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Bailey sues St. Louis provider over gender-affirming care for minors

Andrew Bailey, newly appointed Missouri Attorney General, speaks to the media on Tuesday, Jan. 3, 2023, after being sworn in as the state’s 44th attorney general at the Missouri Supreme Court in Jefferson City.
Brian Munoz
St. Louis Public Radio
Andrew Bailey, shown after being sworn in as attorney general on Jan. 3, has sued a St. Louis health care center, saying it failed to provide mental health screenings before prescribing puberty blockers or hormones to transgender youth.

Missouri Attorney General Andrew Bailey has sued a St. Louis-based community health center over its gender-affirming care for transgender youth.

“As long as I’m Attorney General, I will fight to ensure that Missouri is the safest state in the nation for children,” Bailey said in a statement Sunday announcing the suit.

The claim against Southampton Community Health Center is based on testimony in a hearing on a lawsuit challenging the new law, which bars transgender youth from obtaining puberty blockers or hormone therapy unless they were already prescribed such treatment. A judge in August allowed the restrictions to go forward.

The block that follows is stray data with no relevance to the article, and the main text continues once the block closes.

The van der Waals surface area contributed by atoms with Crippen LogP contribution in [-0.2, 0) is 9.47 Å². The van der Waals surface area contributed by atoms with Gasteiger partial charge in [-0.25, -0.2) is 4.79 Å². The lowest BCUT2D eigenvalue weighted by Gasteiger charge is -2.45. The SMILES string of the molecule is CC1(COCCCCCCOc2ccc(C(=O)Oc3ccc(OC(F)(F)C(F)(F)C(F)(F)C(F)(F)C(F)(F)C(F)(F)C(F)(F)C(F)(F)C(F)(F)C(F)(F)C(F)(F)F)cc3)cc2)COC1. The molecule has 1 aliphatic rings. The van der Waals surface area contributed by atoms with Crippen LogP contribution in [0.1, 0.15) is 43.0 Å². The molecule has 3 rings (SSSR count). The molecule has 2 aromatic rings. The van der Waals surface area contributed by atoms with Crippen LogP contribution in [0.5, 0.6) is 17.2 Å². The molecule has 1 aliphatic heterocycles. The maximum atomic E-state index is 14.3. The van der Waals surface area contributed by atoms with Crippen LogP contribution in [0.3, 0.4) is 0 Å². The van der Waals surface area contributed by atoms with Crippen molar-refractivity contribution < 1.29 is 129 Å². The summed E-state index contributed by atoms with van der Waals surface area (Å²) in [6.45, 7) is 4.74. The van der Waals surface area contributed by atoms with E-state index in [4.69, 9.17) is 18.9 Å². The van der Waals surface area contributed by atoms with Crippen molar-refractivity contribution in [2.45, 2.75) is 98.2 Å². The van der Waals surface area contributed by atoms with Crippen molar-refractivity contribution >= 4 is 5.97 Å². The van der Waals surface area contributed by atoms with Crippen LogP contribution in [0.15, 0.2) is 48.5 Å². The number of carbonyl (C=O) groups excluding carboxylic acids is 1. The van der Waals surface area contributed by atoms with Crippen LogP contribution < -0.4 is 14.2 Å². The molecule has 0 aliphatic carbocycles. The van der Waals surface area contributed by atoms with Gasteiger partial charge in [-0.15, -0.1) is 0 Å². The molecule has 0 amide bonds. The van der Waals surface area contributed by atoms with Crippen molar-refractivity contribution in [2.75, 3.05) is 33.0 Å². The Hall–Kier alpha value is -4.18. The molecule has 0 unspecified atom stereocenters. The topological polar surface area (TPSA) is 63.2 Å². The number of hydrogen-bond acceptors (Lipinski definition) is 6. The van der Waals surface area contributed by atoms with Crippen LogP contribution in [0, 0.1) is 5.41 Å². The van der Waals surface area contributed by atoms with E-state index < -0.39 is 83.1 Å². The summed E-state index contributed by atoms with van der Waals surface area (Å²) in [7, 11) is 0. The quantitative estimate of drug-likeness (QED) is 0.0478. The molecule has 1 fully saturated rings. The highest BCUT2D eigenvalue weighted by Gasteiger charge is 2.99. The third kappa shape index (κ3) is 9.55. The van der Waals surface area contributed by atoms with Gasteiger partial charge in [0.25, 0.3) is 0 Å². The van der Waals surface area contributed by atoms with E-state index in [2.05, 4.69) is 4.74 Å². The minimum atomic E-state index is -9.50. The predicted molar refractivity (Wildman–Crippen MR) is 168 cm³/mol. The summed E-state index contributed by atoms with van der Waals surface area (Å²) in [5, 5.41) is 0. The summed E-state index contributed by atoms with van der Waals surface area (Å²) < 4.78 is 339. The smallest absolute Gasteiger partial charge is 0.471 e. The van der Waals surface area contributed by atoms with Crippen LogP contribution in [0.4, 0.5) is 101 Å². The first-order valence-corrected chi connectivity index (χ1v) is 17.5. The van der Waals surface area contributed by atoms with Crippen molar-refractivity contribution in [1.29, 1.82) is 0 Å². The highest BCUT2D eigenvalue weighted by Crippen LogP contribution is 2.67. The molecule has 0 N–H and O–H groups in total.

But the lawsuit does not accuse the center, in The Hill neighborhood, of violating those new restrictions. Instead, Bailey argued that Southampton’s failure to provide a “comprehensive mental health assessment” before prescribing hormones or puberty blockers to minors violates the state ban on deceptive advertising.

Bailey is asking for a $1,000 penalty for each violation of the Missouri Merchandising Practices Act and for Southampton to be required to pay restitution to those he argues have been harmed.

Southampton Community Health Care is one of the few providers in Missouri still offering medical interventions such as puberty blockers and cross-sex hormones. Other centers, such as Washington University’s, have stopped providing that care, even for current patients.

Southampton Community Health Care could not immediately be reached for comment.

Rachel is the justice correspondent at St. Louis Public Radio.